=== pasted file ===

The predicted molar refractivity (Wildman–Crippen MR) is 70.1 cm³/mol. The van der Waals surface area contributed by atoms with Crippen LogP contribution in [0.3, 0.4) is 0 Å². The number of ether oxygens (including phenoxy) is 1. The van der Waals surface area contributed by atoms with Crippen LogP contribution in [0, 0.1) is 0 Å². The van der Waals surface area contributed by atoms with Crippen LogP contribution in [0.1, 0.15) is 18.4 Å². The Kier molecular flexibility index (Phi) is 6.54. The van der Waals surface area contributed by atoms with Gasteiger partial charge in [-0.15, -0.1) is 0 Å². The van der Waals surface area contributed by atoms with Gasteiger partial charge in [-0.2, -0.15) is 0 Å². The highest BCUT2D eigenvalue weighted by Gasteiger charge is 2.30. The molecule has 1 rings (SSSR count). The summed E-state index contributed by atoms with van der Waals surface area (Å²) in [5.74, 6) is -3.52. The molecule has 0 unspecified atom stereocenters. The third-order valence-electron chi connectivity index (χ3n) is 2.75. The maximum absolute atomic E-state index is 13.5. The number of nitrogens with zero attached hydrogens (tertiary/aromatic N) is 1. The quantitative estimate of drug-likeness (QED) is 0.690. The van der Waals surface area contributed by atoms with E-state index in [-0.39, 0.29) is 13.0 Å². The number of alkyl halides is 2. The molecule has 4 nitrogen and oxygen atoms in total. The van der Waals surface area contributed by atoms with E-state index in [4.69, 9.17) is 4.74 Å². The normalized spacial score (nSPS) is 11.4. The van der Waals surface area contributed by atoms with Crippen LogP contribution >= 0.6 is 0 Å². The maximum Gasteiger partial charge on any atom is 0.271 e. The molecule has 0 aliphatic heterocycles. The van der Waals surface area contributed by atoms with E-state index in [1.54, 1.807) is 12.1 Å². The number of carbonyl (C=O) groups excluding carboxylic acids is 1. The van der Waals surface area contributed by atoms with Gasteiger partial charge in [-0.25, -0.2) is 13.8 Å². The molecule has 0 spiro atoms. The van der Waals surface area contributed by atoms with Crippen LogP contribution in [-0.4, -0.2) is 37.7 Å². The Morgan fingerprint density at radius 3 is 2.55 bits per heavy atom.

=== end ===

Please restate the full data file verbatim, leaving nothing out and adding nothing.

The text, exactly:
The predicted molar refractivity (Wildman–Crippen MR) is 70.1 cm³/mol. The van der Waals surface area contributed by atoms with Crippen LogP contribution in [0.3, 0.4) is 0 Å². The number of ether oxygens (including phenoxy) is 1. The van der Waals surface area contributed by atoms with Crippen LogP contribution in [0, 0.1) is 0 Å². The van der Waals surface area contributed by atoms with Crippen LogP contribution in [0.1, 0.15) is 18.4 Å². The Kier molecular flexibility index (Phi) is 6.54. The van der Waals surface area contributed by atoms with Gasteiger partial charge in [-0.15, -0.1) is 0 Å². The van der Waals surface area contributed by atoms with Gasteiger partial charge in [-0.2, -0.15) is 0 Å². The highest BCUT2D eigenvalue weighted by Gasteiger charge is 2.30. The molecule has 1 rings (SSSR count). The summed E-state index contributed by atoms with van der Waals surface area (Å²) in [5.74, 6) is -3.52. The molecule has 0 unspecified atom stereocenters. The third-order valence-electron chi connectivity index (χ3n) is 2.75. The maximum absolute atomic E-state index is 13.5. The number of nitrogens with zero attached hydrogens (tertiary/aromatic N) is 1. The quantitative estimate of drug-likeness (QED) is 0.690. The van der Waals surface area contributed by atoms with E-state index in [-0.39, 0.29) is 13.0 Å². The number of alkyl halides is 2. The molecule has 4 nitrogen and oxygen atoms in total. The van der Waals surface area contributed by atoms with E-state index in [4.69, 9.17) is 4.74 Å². The normalized spacial score (nSPS) is 11.4. The van der Waals surface area contributed by atoms with Crippen LogP contribution >= 0.6 is 0 Å². The maximum Gasteiger partial charge on any atom is 0.271 e. The molecule has 0 aliphatic heterocycles. The van der Waals surface area contributed by atoms with E-state index in [1.54, 1.807) is 12.1 Å². The number of carbonyl (C=O) groups excluding carboxylic acids is 1. The van der Waals surface area contributed by atoms with Gasteiger partial charge in [-0.25, -0.2) is 13.8 Å². The molecule has 0 spiro atoms. The van der Waals surface area contributed by atoms with Crippen LogP contribution in [-0.4, -0.2) is 37.7 Å². The Morgan fingerprint density at radius 3 is 2.55 bits per heavy atom.